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jcardana
August 27th, 2012, 05:39 PM
I'm throwing together a fictional route. Some of my curves seem pretty sharp but at 70+ mph (with derailment set to realistic) the train stays on the track.

Does anyone use some kind of guide to determine a speed around a curve. For example... at 67mph my loco derails on a 25 curve but not on a 35.

Just curious.

Thanks,

Joe

Ricke82
August 27th, 2012, 07:46 PM
See Appendix A in 49 CFR, Part 213 for current US regulations: http://ecfr.gpoaccess.gov/cgi/t/text/text-idx?c=ecfr&rgn=div5&view=text&node=49:4.1.1.1.8&idno=49

Since track in Trainz is not super-elevated, the speeds listed in the 0 column would be appropriate. If you need to convert Degree of Curvature to a curve radius you can use the Area 10 Spiral Calculator applet found here: http://home.comcast.net/~daletherail/curve/curveHome.html. The Spiral Length and Total Central Angle donít matter in this case. Since youíre not doing a transition curve, the Number of Spiral Stations would be 1.

For example if youíre using a 1 degree curve (a radius of 5,729.651 feet), the maximum allowed speed would be 66 mph. Thatís assuming that itís Class 5 track for freight or Class 4 or 5 for passenger trains. Obviously, if the maximum allowed speed for the class of track is lower than the speed allowed for the curve, the former would be the governing factor. In the above example if it was Class 2 track the maximum speed would be 25 mph (not 66 mph).

Or, since this is your route and (at least so far) the Code of Federal Regulations do not apply, you can just use whatever looks right to you.:D

JCitron
August 27th, 2012, 09:19 PM
I determine the speed by going for a ride. If the train makes me seasick when going around the curves, I slow the speed down. ;)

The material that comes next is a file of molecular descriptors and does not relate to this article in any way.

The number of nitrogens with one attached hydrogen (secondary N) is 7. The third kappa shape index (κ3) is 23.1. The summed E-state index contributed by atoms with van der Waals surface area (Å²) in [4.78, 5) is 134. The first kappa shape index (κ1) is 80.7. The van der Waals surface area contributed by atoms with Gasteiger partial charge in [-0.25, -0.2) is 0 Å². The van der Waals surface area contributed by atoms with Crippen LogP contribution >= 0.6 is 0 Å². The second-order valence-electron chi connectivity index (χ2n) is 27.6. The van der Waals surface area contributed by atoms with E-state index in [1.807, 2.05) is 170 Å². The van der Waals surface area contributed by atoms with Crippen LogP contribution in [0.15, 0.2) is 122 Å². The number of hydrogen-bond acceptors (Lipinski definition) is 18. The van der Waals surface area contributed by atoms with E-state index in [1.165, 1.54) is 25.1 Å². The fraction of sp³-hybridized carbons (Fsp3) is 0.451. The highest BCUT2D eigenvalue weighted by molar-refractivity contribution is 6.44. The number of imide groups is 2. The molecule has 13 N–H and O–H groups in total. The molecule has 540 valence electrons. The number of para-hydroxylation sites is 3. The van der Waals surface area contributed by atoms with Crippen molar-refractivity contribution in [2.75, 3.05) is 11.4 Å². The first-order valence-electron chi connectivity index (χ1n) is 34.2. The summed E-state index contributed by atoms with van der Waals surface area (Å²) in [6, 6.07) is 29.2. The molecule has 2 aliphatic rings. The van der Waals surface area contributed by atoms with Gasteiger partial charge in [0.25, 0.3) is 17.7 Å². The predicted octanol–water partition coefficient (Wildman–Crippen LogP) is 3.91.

John

jcardana
August 27th, 2012, 10:20 PM
I determine the speed by going for a ride. If the train makes me seasick when going around the curves, I slow the speed down. ;)

John
That's what I've been doing and I'm bored with it.

jcardana
August 27th, 2012, 11:07 PM
Ricke82: Cool! Thanks! I think that will work!

jcardana
August 27th, 2012, 11:55 PM
Thanks to Ricke82 pointing me in the right direction... This formula seems to correspond to what he showed me

Speed(mph) = SQRT( (30*CurveRad(m) / 11.8)

meters = ft * .3048
kph = mph * 1.609344

So when Trainz gives me a Curve Radius of 40, I can calculate that 10mph is the limit.

jcardana
August 28th, 2012, 02:13 AM
I've also come up with a way to determine the overall curve radius... Taking the smallest number closest to the spline points and divide by .63. The take the largest number in the middle of the curve and divide by 1.3. Both numbers should be close to average together.

airtime
August 28th, 2012, 04:01 AM
I've also come up with a way to determine the overall curve radius... Taking the smallest number closest to the spline points and divide by .63. The take the largest number in the middle of the curve and divide by 1.3. Both numbers should be close to average together.

Now your just showing off...:hehe:

Good logic though, if I can get my head around it...:confused:

Joe Airtime

jcardana
August 28th, 2012, 09:49 AM
If I was showing off... I'd tell people that I created a Windows App that did all this for me... but I don't want to show off, so I won't say that! :o

OK, ok... for those interested... you can get the calculator HERE (http://www.anadrac.com/Downloads/TrainzSpdCalc.zip)

kws4000
August 28th, 2012, 02:18 PM
See Appendix A in 49 CFR, Part 213 for current US regulations: http://ecfr.gpoaccess.gov/cgi/t/text/text-idx?c=ecfr&rgn=div5&view=text&node=49:4.1.1.1.8&idno=49


Thanks a BUNCH! Never knew where to find that stuff before, but now I've learned somthing, which means I had to forget something to make room for it....:)

JCitron
August 28th, 2012, 08:38 PM
If I was showing off... I'd tell people that I created a Windows App that did all this for me... but I don't want to show off, so I won't say that! :o

OK, ok... for those interested... you can get the calculator HERE (http://www.anadrac.com/Downloads/TrainzSpdCalc.zip)

This is much better than going for short boring rides and getting seasick. :)

Thank you for the link to your app.

John